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The ATAF Transfer Pricing Is A High Priority

Monday, 12 November 2012   (0 Comments)
Posted by: Author: Logan Wort
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The ATAF Transfer Pricing Is A High Priority

Originally there were 34 members of ATAF; is this number still the same or has membership increased? How do you anticipate increasing the membership? What is the cost of membership and where do these fees get paid to?

The ATAF membership has grown to 35 member states, geographically positioned within the African continent. The latest members include Chad, Seychelles, Mozambique and Burundi; with the recent addition of the Comoros Islands. ATAF has increased its membership by reputation and has not sought an aggressive recruitment process as we are in the process of legally establishing ATAF as an international organisation.

We have extended invitations to the forth coming second meeting of the ATAF general assembly, taking place in September 2012, to several African states that are not currently members of the organisation. Ourobjective is for these countries to attend some of the sessions of the meeting and engage with active members to experience the benefits that membership can offer.

In mentioning one of these benefits, only members may attend ATAF technical events as part of ATAF’s capacity-building programme.The cost of membership is based on the GDP of a particular country, and ATAF currently has a three-tier structure in place for the payment of annual membership fees. The ATAF rules and procedures contain the exact fees of each tier. The annual contribution of fees range from US$5 000 at the lowest tier to US$32 000 at the top tier.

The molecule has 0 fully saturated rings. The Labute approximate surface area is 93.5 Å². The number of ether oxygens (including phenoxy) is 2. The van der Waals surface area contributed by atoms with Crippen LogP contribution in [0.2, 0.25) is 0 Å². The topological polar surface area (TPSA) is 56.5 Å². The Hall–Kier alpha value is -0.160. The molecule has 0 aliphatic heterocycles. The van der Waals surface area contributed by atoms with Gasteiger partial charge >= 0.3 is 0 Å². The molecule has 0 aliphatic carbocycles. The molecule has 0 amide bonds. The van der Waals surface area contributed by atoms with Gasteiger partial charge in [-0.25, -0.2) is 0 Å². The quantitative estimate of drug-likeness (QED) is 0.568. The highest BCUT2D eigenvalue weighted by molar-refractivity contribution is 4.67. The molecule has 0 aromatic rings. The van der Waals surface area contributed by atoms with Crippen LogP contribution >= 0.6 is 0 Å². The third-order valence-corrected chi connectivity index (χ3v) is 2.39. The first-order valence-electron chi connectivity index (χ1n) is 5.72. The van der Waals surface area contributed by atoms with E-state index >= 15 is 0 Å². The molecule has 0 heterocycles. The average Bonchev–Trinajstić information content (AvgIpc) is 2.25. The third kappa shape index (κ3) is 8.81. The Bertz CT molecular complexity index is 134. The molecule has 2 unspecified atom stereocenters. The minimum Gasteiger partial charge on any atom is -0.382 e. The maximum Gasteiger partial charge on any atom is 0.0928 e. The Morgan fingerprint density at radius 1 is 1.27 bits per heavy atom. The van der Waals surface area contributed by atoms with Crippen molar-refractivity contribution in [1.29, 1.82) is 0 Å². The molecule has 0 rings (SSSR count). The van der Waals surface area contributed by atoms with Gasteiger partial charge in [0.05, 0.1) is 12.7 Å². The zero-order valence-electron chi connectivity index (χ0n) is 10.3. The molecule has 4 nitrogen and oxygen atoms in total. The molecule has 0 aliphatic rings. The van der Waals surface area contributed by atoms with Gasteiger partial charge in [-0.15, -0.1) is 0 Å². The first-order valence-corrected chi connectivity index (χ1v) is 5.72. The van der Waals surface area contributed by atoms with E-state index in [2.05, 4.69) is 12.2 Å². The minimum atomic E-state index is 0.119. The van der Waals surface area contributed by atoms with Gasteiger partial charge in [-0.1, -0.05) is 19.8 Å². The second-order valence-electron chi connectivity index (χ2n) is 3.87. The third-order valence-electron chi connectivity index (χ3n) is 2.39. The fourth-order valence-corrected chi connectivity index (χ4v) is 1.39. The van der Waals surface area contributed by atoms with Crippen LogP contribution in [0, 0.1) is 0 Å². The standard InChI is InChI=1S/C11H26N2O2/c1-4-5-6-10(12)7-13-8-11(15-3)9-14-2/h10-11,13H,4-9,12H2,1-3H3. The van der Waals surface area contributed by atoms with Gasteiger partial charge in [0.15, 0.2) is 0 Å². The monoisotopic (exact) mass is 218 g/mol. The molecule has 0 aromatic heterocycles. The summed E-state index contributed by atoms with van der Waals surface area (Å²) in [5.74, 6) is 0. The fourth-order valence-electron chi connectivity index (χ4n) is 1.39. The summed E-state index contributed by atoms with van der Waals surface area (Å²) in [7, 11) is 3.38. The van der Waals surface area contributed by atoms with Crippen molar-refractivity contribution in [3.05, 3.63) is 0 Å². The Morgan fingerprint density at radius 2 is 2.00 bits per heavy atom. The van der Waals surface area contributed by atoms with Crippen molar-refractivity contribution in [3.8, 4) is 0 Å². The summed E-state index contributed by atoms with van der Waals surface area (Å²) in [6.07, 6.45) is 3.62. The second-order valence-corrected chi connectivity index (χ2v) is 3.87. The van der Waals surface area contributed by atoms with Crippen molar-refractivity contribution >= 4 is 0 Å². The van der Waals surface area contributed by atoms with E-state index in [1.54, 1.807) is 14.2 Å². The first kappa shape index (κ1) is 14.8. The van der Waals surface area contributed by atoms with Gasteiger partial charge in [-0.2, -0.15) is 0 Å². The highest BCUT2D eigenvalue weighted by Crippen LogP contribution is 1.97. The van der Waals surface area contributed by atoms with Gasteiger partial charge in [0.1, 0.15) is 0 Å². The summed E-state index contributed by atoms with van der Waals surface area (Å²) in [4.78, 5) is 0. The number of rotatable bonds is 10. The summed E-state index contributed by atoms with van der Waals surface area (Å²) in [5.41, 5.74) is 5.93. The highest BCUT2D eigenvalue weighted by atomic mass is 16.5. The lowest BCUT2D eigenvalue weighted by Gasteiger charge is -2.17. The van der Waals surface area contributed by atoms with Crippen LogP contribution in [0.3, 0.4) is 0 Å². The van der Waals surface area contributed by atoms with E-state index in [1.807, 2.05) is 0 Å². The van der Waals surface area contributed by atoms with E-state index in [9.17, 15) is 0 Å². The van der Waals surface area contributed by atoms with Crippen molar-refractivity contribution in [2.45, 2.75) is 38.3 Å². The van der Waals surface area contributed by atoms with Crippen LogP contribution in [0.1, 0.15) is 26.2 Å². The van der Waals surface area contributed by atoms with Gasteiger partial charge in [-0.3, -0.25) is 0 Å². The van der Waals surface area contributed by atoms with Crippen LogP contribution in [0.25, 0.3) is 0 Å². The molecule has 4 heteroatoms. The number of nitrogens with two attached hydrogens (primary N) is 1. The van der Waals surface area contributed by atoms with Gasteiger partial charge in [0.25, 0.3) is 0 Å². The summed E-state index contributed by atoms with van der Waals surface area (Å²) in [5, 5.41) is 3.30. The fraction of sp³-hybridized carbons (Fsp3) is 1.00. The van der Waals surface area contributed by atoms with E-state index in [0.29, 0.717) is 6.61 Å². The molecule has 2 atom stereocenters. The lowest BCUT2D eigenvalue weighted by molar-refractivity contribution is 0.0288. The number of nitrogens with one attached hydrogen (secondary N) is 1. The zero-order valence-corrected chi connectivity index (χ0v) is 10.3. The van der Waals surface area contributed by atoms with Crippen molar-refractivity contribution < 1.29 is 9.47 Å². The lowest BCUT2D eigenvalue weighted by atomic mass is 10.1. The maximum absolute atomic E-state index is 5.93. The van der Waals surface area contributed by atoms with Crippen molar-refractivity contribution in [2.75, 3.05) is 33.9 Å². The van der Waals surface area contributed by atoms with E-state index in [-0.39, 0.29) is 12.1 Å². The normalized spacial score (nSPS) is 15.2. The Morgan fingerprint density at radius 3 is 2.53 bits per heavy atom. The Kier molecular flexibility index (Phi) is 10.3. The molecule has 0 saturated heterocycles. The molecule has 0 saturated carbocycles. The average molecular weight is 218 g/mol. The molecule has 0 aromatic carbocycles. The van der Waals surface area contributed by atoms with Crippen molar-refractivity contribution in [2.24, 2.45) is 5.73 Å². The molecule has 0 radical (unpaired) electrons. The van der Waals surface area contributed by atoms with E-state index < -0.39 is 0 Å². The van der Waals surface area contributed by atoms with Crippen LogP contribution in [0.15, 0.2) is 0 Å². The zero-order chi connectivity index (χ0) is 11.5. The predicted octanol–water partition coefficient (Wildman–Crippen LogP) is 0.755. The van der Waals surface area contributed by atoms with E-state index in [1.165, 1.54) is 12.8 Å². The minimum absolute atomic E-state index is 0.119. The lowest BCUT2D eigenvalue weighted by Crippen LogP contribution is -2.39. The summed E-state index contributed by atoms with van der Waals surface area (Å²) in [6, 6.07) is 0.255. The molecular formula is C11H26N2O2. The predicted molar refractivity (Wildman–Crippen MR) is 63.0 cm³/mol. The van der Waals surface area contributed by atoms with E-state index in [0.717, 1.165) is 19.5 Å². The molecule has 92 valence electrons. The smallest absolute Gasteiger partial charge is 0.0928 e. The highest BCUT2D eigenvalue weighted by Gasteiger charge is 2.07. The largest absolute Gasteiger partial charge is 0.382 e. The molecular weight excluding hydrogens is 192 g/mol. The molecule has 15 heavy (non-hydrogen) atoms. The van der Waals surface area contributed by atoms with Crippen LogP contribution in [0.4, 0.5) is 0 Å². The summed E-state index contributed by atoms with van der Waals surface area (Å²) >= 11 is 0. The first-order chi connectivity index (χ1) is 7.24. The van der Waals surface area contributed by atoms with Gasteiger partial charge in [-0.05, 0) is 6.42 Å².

What are the priority areas for 2011/2012? I would imagine that transfer pricing would be high on the list.Yes, transfer pricing (TP) will remain a priority item on our agenda for a long while. Studies by civil society organisations have shown that TP is responsible for up to 60% of tax loss on the continent. The formation of the ATAF Working Group on Transfer Pricing last year serves to assess the areas of need for our members in the technical realm of transfer pricing. We also conduct capacity-building training events for our members on transfer pricing, which are facilitated by highly skilled international experts.

The ATAF Technical Conference on Transfer Pricing will also take place in March next year, which will allow members to engage with and participate in discussions with these seasoned experts.Another priority area is the establishment of the ATAF Technical Assistance Unit (TAU).This facility will form part of the broader ATAF capacity-building programme and seeks to deliver technical assistance to African revenue administrations in areas of scarce skills, specialised tax functions, and audits and investigations. ATAF has already received numerous requests from various members to assist with the provision of transfer pricing experts to receive hands-on advice in their respective revenue administrations.

The other priority areas for this year, which will no doubt be carried forward into next year,will be exchange of information in tax matters.The ATAF Working Group on Exchange of Information and Tax Treaties is doing great work in developing agreements such as double taxation agreements (DTA) and tax information exchange agreements (TIEA) to facilitate negotiations between members.

In April this year, ATAF held a technical conference on the exchange of information and tax treaties, which was well attended by our members. The conference, supported by the European Commission, drew guest speakers from the Global Forum, SADC, the OECD and the Norwegian Ministry of Finance, to present a global perspective in this area.

We have now completed a multi-country negotiation of an ATAF agreement on mutual assistance in tax matters that has been presented to members to sign up to in terms of their domestic legal processes. This agreement will allow for mutual information exchange of taxpayer information, joint assessment and audits as well as inter country support on complex tax matters. With the support of the GIZ, 22 ATAF members met and agreed on the final text of the agreement.ATAF is also focused on establishing itself as an international organisation with full legal status.